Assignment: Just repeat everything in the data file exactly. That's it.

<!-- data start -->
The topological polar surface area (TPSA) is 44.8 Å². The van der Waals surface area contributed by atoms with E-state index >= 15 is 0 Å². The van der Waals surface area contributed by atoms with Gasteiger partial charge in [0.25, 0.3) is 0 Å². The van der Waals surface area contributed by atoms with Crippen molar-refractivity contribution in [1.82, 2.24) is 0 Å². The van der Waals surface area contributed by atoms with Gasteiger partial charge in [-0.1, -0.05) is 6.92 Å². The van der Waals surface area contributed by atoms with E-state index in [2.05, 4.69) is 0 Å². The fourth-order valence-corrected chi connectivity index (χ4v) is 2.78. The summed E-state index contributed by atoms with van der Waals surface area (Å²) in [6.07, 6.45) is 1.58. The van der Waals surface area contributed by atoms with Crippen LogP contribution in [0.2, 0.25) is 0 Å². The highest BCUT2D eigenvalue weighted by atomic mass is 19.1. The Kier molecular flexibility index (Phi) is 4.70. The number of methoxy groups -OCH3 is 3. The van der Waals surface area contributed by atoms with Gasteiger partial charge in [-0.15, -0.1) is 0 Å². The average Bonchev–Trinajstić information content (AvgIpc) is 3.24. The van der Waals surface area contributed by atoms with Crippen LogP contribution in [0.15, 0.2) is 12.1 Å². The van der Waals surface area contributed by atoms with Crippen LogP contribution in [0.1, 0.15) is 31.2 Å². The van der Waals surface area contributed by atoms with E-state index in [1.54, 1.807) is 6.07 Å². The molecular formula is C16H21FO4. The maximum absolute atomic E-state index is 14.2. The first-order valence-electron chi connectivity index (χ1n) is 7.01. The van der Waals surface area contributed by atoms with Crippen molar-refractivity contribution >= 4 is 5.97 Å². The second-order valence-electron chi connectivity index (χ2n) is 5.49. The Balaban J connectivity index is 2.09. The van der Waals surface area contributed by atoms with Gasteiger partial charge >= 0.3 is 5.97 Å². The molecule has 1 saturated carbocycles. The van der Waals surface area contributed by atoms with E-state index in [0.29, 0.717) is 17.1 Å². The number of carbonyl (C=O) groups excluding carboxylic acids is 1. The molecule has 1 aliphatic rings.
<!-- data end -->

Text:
The topological polar surface area (TPSA) is 44.8 Å². The van der Waals surface area contributed by atoms with E-state index >= 15 is 0 Å². The van der Waals surface area contributed by atoms with Gasteiger partial charge in [0.25, 0.3) is 0 Å². The van der Waals surface area contributed by atoms with Crippen molar-refractivity contribution in [1.82, 2.24) is 0 Å². The van der Waals surface area contributed by atoms with Gasteiger partial charge in [-0.1, -0.05) is 6.92 Å². The van der Waals surface area contributed by atoms with E-state index in [2.05, 4.69) is 0 Å². The fourth-order valence-corrected chi connectivity index (χ4v) is 2.78. The summed E-state index contributed by atoms with van der Waals surface area (Å²) in [6.07, 6.45) is 1.58. The van der Waals surface area contributed by atoms with Crippen LogP contribution in [0.2, 0.25) is 0 Å². The highest BCUT2D eigenvalue weighted by atomic mass is 19.1. The Kier molecular flexibility index (Phi) is 4.70. The number of methoxy groups -OCH3 is 3. The van der Waals surface area contributed by atoms with Gasteiger partial charge in [-0.15, -0.1) is 0 Å². The average Bonchev–Trinajstić information content (AvgIpc) is 3.24. The van der Waals surface area contributed by atoms with Crippen LogP contribution in [0.15, 0.2) is 12.1 Å². The van der Waals surface area contributed by atoms with Crippen LogP contribution in [0.1, 0.15) is 31.2 Å². The van der Waals surface area contributed by atoms with E-state index in [1.54, 1.807) is 6.07 Å². The molecular formula is C16H21FO4. The maximum absolute atomic E-state index is 14.2. The first-order valence-electron chi connectivity index (χ1n) is 7.01. The van der Waals surface area contributed by atoms with Crippen molar-refractivity contribution >= 4 is 5.97 Å². The second-order valence-electron chi connectivity index (χ2n) is 5.49. The Balaban J connectivity index is 2.09. The van der Waals surface area contributed by atoms with Gasteiger partial charge >= 0.3 is 5.97 Å². The molecule has 1 saturated carbocycles. The van der Waals surface area contributed by atoms with E-state index in [0.29, 0.717) is 17.1 Å². The number of carbonyl (C=O) groups excluding carboxylic acids is 1. The molecule has 1 aliphatic rings.